The proceeds can then be reinvested in similar (but not identical) investments so that the portfolio is allocated as intended without violating wash sale rules.

Tax loss recovery also allows investors to carry forward unused tax losses to offset future capital gains.

Who should consider direct indexing?

Considering the advantages, disadvantages, and opportunities that direct indexing offers, is direct indexing a worthwhile investment strategy, especially for beginners? How investors can benefit from direct indexing Here are some likely scenarios:

1. High-income investors

High-income investors can make large profits from losses. This effectively protects more investor funds from tax increases. Note that investors in the highest capital gains tax bracket must pay up to 23.8% on long-term gains (20% long-term capital gains rate and 3.8% net investment tax).

Short-term capital gains, on the other hand, are taxed up to an income tax rate of 40.8% (short-term capital gains tax rate of 37% plus a net investment tax of 3.8%). If your client falls into this tax bracket, the opportunity to reduce their taxable profits will definitely be welcomed.

2. Investors who hold stocks in a taxable account but have a long time horizon

The more time an investor invests in the stock market, the more growth the investor gets. Compound interest refers to the additional profit an investor receives if he or she incurs a loss. Regular use of losses from direct indexes can increase after-tax returns compared to traditional index returns.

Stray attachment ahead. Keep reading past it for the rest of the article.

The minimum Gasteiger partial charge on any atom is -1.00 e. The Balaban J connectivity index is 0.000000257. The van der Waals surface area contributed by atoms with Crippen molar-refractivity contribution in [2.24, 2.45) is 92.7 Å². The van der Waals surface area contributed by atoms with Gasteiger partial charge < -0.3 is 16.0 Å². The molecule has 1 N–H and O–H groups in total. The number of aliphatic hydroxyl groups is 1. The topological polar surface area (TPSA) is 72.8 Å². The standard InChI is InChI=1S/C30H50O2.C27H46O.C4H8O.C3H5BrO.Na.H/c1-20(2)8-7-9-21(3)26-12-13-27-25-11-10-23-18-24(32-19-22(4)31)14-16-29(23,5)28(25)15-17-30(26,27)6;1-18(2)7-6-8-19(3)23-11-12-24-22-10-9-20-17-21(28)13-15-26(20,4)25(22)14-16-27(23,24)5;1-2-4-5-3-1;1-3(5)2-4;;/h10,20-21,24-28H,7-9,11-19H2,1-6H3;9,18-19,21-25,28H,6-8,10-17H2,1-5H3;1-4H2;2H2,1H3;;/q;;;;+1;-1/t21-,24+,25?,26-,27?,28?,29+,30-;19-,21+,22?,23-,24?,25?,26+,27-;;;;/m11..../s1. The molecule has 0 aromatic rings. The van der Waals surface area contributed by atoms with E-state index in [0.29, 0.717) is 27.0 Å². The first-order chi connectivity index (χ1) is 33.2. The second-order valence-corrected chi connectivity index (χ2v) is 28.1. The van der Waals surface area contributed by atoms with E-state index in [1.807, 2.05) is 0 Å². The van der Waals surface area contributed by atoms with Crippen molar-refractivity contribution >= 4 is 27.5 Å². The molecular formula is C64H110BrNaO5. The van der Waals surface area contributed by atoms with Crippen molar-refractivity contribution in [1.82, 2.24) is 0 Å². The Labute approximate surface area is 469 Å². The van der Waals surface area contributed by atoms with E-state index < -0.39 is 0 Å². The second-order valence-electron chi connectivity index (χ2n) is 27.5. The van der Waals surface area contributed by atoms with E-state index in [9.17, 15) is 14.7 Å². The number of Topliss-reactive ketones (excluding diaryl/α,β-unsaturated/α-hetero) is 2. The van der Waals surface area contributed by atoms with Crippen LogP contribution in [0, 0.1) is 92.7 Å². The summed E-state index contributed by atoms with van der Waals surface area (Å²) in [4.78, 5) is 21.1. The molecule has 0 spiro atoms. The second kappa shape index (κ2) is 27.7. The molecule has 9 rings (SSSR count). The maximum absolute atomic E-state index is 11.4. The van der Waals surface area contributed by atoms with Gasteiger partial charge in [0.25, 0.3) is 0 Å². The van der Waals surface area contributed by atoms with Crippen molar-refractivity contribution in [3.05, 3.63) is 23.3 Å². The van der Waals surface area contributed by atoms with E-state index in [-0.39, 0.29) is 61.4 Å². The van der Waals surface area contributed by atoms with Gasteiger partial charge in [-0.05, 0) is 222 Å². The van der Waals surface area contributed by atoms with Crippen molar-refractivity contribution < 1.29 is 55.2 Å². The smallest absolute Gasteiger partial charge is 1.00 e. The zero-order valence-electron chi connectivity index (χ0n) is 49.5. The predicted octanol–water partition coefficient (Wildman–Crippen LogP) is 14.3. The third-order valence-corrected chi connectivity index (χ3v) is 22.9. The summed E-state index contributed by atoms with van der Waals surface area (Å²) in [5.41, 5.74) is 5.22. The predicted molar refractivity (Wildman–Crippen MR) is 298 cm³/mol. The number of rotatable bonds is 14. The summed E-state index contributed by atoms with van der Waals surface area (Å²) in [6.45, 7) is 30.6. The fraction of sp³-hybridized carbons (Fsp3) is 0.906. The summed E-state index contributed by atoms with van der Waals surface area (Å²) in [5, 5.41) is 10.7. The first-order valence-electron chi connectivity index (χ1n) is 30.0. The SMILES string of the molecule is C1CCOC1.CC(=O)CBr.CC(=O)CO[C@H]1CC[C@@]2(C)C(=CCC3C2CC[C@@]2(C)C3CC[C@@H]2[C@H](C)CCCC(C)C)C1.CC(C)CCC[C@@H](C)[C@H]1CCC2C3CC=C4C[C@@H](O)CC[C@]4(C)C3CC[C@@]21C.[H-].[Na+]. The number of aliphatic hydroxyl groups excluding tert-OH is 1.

3. Investors with concentrated stock positions that generate large profits

Investors with large stakes in one or more companies can use direct index strategies to reduce risk. This means you may need to sell some of your concentrated stock positions to offset your tax liability and adjust your portfolio to exclude riskier stocks.

For example, if an investor invested her $3 million in the stock of one technology company, she could move that asset into a broad stock index to reduce risk. Direct indexing allows you to gradually sell portions of your stocks over time while offsetting gains and losses from your directly indexed portfolio.

4. Investors who regularly donate to charity

Owners of directly indexed portfolio stocks have more flexibility in supporting causes they believe in. They donate valuable stocks (instead of selling them) that they have held for more than a year. That and donations of money) can increase the value of the gift for both the investor and the beneficiary.

By donating shares directly, you can avoid paying capital gains tax and increase the amount available to charity by up to 23.8%. Additionally, investors can claim the fair market value of their shares as a tax deduction in the year they make the gift.

For inventory held for less than one year, only the purchase price can be deducted, not the estimated price. The tax credit only applies when reported on the tax return, and gifts of appreciated property are subject to a 30% of adjusted gross income limit.

Beginners are lucky to be able to try this investment strategy because the cost of entry is no longer as high as it used to be. Although direct indexing is a useful investment strategy with tax benefits, it is not suitable for everyone. Investors should first consider other factors such as risk tolerance, financial goals, and time horizon before applying this strategy to their stock portfolio.